A couple of members were recognized for community awards they had received.  Pres. PETER came forward to announce that PDG BILL GOODWYN had joined Rotary thirty years ago!  There followed a touching reminder of the journey one of the Santa Monica Rotarians (Jerry ?) had taken over the last several years.  He was suffering from complete kidney failure, and a local family, whose young son had just died in an accident, donated a kidney to save his life.  These two families have stayed in touch, and recently met face-to-face for the first time.  It was a meaningful time for all of them.  And this, of course, is a reminder to all of us to sign up for the Organ Donation program – you can save more than one life by taking this step.


There was a nice tribute to Esther Johnson.  Esther was the long-time Executive Secretary of the Santa Monica Club, because it’s first female member, and was the long time accompanist on the piano during the Song.  When she passed away recently, the Rotarians who attended the service gathered together the comments made at that time, and these were presented to her daughter, Sharon.  She responded by thanking all for this gesture, and reminding everyone that Esther truly enjoyed all her Rotary associations.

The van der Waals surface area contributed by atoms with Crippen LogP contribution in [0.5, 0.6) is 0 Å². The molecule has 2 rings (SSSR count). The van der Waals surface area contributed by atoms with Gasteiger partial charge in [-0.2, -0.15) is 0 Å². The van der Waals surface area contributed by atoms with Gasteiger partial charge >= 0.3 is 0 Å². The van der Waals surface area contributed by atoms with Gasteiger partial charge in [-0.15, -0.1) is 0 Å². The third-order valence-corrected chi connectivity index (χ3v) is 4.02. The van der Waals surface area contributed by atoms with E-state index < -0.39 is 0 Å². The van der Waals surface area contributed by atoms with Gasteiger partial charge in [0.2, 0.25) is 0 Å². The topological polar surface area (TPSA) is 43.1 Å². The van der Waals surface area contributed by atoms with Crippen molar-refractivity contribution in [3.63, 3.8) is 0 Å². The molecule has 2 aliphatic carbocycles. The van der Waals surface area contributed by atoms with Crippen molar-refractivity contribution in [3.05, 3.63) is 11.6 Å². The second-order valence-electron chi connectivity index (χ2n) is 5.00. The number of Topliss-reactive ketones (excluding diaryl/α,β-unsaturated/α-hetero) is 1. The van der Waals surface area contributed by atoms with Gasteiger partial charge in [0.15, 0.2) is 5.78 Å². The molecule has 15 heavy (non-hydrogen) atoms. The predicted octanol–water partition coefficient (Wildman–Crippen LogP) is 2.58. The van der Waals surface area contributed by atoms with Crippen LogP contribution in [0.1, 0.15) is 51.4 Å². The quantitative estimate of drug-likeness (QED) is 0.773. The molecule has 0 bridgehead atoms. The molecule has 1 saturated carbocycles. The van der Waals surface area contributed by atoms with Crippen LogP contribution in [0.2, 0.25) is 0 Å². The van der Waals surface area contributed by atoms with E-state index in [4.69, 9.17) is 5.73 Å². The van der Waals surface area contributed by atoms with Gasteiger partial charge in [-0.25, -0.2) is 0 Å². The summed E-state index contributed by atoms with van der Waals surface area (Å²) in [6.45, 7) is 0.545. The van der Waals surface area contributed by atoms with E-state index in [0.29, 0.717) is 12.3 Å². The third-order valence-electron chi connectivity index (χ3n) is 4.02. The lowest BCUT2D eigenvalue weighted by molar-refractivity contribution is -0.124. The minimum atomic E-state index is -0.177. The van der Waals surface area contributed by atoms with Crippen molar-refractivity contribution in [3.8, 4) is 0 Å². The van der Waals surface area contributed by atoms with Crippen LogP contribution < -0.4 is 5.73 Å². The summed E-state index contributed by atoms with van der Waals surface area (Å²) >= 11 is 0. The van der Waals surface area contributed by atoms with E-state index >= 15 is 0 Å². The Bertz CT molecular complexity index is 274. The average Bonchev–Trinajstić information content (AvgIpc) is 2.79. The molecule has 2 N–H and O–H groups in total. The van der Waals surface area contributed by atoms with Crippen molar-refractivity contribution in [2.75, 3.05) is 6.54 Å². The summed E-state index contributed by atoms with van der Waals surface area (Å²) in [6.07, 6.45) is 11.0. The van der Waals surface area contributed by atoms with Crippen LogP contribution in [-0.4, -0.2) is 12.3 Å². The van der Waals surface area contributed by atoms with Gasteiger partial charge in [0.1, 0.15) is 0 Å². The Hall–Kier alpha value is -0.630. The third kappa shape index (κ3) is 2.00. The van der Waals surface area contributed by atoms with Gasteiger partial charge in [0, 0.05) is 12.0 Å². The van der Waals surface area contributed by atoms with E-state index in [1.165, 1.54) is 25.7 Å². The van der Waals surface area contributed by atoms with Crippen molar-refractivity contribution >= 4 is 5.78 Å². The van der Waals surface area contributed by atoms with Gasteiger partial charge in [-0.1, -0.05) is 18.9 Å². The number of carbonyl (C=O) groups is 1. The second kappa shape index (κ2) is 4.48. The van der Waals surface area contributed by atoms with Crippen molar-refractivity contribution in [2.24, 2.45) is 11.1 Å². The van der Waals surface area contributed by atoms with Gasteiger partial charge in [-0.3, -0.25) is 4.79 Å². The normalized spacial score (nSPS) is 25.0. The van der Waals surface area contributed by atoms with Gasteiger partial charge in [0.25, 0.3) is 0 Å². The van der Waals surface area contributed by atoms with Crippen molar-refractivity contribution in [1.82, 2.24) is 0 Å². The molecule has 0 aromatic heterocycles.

Roderick Eric MacLeish Jr was the speaker of the day.  He was introduced by a member of Santa Monica Rotary, Tom Lieu, who is a partner in the Speakers firm, Greenberg Traurig LLP. Our own member, SEAN McMILLAN, is also a member of the firm, and he was instrumental in arranging this program.  Mr. MacLeish arrived from Boston on a motorcycle (yes, that’s right) just yesterday, and spent some time on arrival with the Editorial Board of the Los Angeles Times.  He received his J.D. degree cum laude from Boston University School of Law, where he edited the Law Review, and his bachelors with general honors from Vassar College.  His grandfather, Archibald MacLeish, publicly denounced the McCarthy hearings, and his father was a well known radio commentator.